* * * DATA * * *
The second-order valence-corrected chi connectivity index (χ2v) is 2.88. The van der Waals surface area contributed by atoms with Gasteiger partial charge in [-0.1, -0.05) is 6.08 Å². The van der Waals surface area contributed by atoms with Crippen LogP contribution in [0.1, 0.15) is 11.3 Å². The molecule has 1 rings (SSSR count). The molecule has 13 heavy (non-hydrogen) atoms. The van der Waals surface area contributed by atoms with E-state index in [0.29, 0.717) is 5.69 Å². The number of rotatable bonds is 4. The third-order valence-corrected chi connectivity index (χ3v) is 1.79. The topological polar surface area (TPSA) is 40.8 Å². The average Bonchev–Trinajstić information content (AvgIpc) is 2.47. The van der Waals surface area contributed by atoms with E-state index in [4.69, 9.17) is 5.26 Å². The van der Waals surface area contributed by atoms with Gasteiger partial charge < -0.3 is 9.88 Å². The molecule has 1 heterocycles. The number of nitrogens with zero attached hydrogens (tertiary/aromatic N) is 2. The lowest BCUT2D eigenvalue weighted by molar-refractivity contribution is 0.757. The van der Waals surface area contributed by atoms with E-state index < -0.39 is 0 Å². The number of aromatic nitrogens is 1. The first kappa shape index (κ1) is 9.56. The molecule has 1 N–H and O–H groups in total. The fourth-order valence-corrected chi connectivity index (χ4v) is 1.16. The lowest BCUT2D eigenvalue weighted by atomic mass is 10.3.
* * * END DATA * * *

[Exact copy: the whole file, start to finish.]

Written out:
The second-order valence-corrected chi connectivity index (χ2v) is 2.88. The van der Waals surface area contributed by atoms with Gasteiger partial charge in [-0.1, -0.05) is 6.08 Å². The van der Waals surface area contributed by atoms with Crippen LogP contribution in [0.1, 0.15) is 11.3 Å². The molecule has 1 rings (SSSR count). The molecule has 13 heavy (non-hydrogen) atoms. The van der Waals surface area contributed by atoms with E-state index in [0.29, 0.717) is 5.69 Å². The number of rotatable bonds is 4. The third-order valence-corrected chi connectivity index (χ3v) is 1.79. The topological polar surface area (TPSA) is 40.8 Å². The average Bonchev–Trinajstić information content (AvgIpc) is 2.47. The van der Waals surface area contributed by atoms with E-state index in [4.69, 9.17) is 5.26 Å². The van der Waals surface area contributed by atoms with Gasteiger partial charge < -0.3 is 9.88 Å². The molecule has 1 heterocycles. The number of nitrogens with zero attached hydrogens (tertiary/aromatic N) is 2. The lowest BCUT2D eigenvalue weighted by molar-refractivity contribution is 0.757. The van der Waals surface area contributed by atoms with E-state index < -0.39 is 0 Å². The number of aromatic nitrogens is 1. The first kappa shape index (κ1) is 9.56. The molecule has 1 N–H and O–H groups in total. The fourth-order valence-corrected chi connectivity index (χ4v) is 1.16. The lowest BCUT2D eigenvalue weighted by atomic mass is 10.3.